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Article

Amount and Frequency of Added Sugars Intake and Their Associations with Dental Caries in United States Adults

Dental Public Health Group, Faculty of Dentistry, Oral & Craniofacial Sciences, King’s College London, Bessemer Road, London SE5 9RS, UK
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Academic Editor: Fawad Javed
Int. J. Environ. Res. Public Health 2022, 19(8), 4511; https://doi.org/10.3390/ijerph19084511
Received: 3 March 2022 / Revised: 29 March 2022 / Accepted: 7 April 2022 / Published: 8 April 2022
(This article belongs to the Section Oral Health)
The relative importance of amount and frequency of sugars intake for caries development has been a matter of debate in recent years, yet only one study has formally evaluated this question among adults. The aims of this study were to explore the shape of the relationship between amount and frequency of added sugars intake and their associations with dental caries among adults. Cross-sectional data from 10,514 adults, aged 20+ years, from the National Health and Nutrition Examination Survey (NHANES) 2011–2016 were analyzed. The amount (g/day) and frequency (items/day and episodes/day) of added sugars intake were derived from dietary recalls. Dental caries was indicated by the DMFS and DS scores. Fractional polynomials were used to characterize the relationship between amount and frequency of added sugars intake. Their associations with DMFS and DS were evaluated in negative binomial regression models adjusting for confounders. There was a logarithmic relationship between amount and frequency of added sugars intake. The amount of added sugars intake was positively associated with the DMFS (rate ratio: 1.11, 95% CI: 1.07–1.15) and DS scores (1.43, 95% CI: 1.33–1.54). However, the estimates for frequency of added sugars intake varied depending on how it was expressed. When expressed in items/day, it was not associated with the DMFS (1.02, 95% CI: 0.99–1.04) or DS score (0.91, 95% CI: 0.81–1.02). When expressed in episodes/day, it was positively associated with the DMFS (1.43, 95% CI: 1.33–1.54) but not with the DS score (0.95, 95% CI: 0.86–1.04). This study found a curvilinear relationship between the amount and frequency of added sugars intake. Furthermore, the amount of added sugars intake was more consistently and strongly associated with dental caries than the frequency of intake. View Full-Text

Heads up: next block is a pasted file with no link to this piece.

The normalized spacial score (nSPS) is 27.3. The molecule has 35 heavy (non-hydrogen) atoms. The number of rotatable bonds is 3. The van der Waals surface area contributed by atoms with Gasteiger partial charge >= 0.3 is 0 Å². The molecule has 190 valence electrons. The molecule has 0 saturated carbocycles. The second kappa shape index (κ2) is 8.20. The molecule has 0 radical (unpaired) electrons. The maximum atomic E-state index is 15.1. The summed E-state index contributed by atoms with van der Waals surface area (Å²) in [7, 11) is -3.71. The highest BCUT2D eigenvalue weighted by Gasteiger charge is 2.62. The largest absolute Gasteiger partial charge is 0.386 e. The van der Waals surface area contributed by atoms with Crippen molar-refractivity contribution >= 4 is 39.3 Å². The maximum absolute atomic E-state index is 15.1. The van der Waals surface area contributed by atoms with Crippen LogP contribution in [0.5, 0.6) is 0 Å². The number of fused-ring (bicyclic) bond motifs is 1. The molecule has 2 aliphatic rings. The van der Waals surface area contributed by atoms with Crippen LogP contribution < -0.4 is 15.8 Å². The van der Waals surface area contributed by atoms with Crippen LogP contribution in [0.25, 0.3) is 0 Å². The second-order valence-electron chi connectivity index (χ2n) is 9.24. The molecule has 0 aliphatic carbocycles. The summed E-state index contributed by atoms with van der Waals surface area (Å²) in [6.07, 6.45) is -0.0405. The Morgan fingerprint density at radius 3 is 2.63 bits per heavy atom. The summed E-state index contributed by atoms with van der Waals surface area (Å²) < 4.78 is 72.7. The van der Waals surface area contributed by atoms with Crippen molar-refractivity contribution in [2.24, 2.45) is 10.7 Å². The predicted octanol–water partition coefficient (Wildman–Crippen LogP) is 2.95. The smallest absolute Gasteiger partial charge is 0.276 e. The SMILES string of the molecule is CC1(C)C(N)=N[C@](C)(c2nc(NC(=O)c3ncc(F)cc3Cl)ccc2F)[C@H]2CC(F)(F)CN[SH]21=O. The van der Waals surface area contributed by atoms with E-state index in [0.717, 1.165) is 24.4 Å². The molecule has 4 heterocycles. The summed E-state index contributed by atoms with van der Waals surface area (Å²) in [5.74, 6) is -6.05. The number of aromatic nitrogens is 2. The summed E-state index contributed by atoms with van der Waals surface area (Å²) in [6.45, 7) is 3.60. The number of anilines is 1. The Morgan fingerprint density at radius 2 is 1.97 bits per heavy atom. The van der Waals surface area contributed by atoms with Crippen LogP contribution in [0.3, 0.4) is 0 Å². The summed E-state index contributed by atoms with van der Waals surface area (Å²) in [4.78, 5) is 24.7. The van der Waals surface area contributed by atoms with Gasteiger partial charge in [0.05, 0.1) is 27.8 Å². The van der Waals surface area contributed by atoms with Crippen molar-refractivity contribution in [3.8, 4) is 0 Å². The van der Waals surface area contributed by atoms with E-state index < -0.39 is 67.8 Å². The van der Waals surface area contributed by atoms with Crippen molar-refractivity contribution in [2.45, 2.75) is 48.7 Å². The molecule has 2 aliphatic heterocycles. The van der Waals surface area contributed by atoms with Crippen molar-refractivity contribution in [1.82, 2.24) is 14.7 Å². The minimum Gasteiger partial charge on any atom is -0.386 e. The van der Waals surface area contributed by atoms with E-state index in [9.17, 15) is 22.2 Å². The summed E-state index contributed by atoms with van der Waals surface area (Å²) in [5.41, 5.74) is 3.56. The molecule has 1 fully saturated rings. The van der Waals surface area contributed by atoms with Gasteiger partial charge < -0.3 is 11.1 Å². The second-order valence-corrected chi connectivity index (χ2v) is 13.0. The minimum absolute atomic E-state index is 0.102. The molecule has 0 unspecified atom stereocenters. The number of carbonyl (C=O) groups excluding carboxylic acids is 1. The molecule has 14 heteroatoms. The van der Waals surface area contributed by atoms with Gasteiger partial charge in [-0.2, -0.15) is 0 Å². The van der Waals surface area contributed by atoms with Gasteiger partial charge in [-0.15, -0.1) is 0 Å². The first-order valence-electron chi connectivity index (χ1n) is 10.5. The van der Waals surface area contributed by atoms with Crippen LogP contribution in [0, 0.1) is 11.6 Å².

Keywords: dental caries; dietary sugars; nutrition assessment; cross-sectional studies; adult; United States dental caries; dietary sugars; nutrition assessment; cross-sectional studies; adult; United States
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MDPI and ACS Style

Alosaimi, N.; Bernabé, E. Amount and Frequency of Added Sugars Intake and Their Associations with Dental Caries in United States Adults. Int. J. Environ. Res. Public Health 2022, 19, 4511. https://doi.org/10.3390/ijerph19084511

AMA Style

Alosaimi N, Bernabé E. Amount and Frequency of Added Sugars Intake and Their Associations with Dental Caries in United States Adults. International Journal of Environmental Research and Public Health. 2022; 19(8):4511. https://doi.org/10.3390/ijerph19084511

Chicago/Turabian Style

Alosaimi, Norah, and Eduardo Bernabé. 2022. "Amount and Frequency of Added Sugars Intake and Their Associations with Dental Caries in United States Adults" International Journal of Environmental Research and Public Health 19, no. 8: 4511. https://doi.org/10.3390/ijerph19084511

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